Procuring technology for your organisation? The factors that count.
The procurement of technology for any enterprise is no minor matter, especially when you consider that cyber breaches cost UK organisations an incredible £34 billion last year.
The ever-growing number of security incidents adds to pressures to reduce paper and support an increasingly mobile, Millennial workforce, making just three reasons why organisations are looking to a future with less documentation, better data security and greater innovation.
For the procurement professional, there is a clear need to understand why being ‘fit for purpose’ could mean much more than cost-efficiency and ability to do the job when it comes to sourcing the right set of machines, devices and ancillary equipment.
Aside from the revelation that cyber breaches are on the increase and UK companies are paying a hefty price, the UK also saw the biggest increase in credit card fraud of all European countries in 2015. Data breaches and fraudulent online transactions led to an 18% increase and £88 million worth of credit card losses in those 12 months.
Even the largest organisations are more vulnerable than they may realise, with alarm bells ringing at the end of 2015 when a security specialist confirmed that the names, birth dates and pictures of millions of children had been hacked from a well known toy manufacturer.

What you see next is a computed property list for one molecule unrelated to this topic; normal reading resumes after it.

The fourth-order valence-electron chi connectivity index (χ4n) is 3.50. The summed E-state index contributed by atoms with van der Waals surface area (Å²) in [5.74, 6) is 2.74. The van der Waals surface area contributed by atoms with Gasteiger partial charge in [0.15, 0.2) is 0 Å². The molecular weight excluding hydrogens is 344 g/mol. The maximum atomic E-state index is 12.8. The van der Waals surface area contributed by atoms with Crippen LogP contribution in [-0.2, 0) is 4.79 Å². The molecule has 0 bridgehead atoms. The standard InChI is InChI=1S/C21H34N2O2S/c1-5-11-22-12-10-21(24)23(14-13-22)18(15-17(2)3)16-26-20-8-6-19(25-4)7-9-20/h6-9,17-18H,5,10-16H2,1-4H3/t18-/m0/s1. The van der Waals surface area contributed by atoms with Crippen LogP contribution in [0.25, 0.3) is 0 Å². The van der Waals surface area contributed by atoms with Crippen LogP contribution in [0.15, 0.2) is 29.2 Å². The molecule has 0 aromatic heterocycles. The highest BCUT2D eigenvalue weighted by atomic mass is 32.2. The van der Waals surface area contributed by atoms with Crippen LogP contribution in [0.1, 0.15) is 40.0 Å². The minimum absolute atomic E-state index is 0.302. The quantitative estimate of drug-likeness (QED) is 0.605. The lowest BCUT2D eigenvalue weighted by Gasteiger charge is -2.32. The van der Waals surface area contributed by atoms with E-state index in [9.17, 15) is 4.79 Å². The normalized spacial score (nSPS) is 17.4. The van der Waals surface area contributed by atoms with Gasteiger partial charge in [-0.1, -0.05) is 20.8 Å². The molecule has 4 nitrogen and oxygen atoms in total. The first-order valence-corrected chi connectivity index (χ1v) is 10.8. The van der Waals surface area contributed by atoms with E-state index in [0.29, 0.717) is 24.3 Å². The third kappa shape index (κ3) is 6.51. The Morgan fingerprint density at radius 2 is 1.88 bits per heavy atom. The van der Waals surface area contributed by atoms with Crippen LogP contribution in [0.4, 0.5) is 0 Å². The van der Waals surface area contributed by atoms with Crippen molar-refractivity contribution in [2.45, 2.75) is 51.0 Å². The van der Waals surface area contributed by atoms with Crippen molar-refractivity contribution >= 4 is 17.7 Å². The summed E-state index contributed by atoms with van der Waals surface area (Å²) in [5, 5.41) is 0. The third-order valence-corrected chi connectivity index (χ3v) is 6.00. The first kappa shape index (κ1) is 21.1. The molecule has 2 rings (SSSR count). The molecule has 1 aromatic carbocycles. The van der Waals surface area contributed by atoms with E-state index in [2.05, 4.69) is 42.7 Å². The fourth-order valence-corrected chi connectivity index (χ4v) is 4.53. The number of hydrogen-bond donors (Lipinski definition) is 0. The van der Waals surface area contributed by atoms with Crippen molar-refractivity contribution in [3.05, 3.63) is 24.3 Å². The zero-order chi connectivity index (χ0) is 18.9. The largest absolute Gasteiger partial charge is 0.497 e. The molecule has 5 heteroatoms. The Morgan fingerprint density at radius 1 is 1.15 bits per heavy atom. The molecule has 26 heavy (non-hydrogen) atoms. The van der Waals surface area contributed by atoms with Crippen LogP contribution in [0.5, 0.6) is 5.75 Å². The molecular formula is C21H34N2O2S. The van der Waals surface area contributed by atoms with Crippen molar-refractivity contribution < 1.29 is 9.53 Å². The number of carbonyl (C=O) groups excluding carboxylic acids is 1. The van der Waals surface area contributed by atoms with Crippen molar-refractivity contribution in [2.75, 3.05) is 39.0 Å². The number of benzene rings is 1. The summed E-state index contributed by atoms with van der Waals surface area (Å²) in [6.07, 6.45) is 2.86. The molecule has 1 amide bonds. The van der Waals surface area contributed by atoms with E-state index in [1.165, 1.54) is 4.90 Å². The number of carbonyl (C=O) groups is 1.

While taking a holistic approach and having an end-to-end plan for data security across an organisation is vital, IT security will be supported at product level by the use of encrypted storage devices with hack-resistant passwords. Devices certified to FIPS, tested by a government approved laboratory and offering military level security, are an option that every organisation should explore.
Cross cut shredders, including ones for desk side use by those handling confidential data, and CCTV cameras installed in financial and other business sensitive areas are important considerations.
Working at home, from a cafe or in the office is now the norm for millions of UK workers. The Office for National Statistics reports that the number of people working remotely is at its highest level since records began in 1998, with 13.7% of employees tapping away at keyboards and making calls in places other than their employer’s building.
Procuring for teams that work from places other than the office and ensuring they’re equipped for optimum productivity can require a different set of specifications. Beyond the fact that many employees expect to use high quality, feature rich products that fit in their home as well as work environment, security issues need to be addressed. The use of privacy filters for screens, encrypted storage devices and wireless technology that enables people to securely upload work to the cloud rather than print any sensitive information will help.
The paperless office
Although the paperless office is far from becoming a reality in most organisations, the pressure is there to do so. The UK government has set a target for healthcare organisations to become paperless by 2020, which has been more recently revised to being paperless at the point of care, following many healthcare leaders concerns about meeting the target in the timescales.
Digitisation, which means scanning and storing essential documents to the cloud or a server, has led to an increase in scanner sales. Smaller scanners with compact footprints that can be located next to users who scan frequently are proving popular, particularly the models that enable users to load a batch of papers and duplex scan them.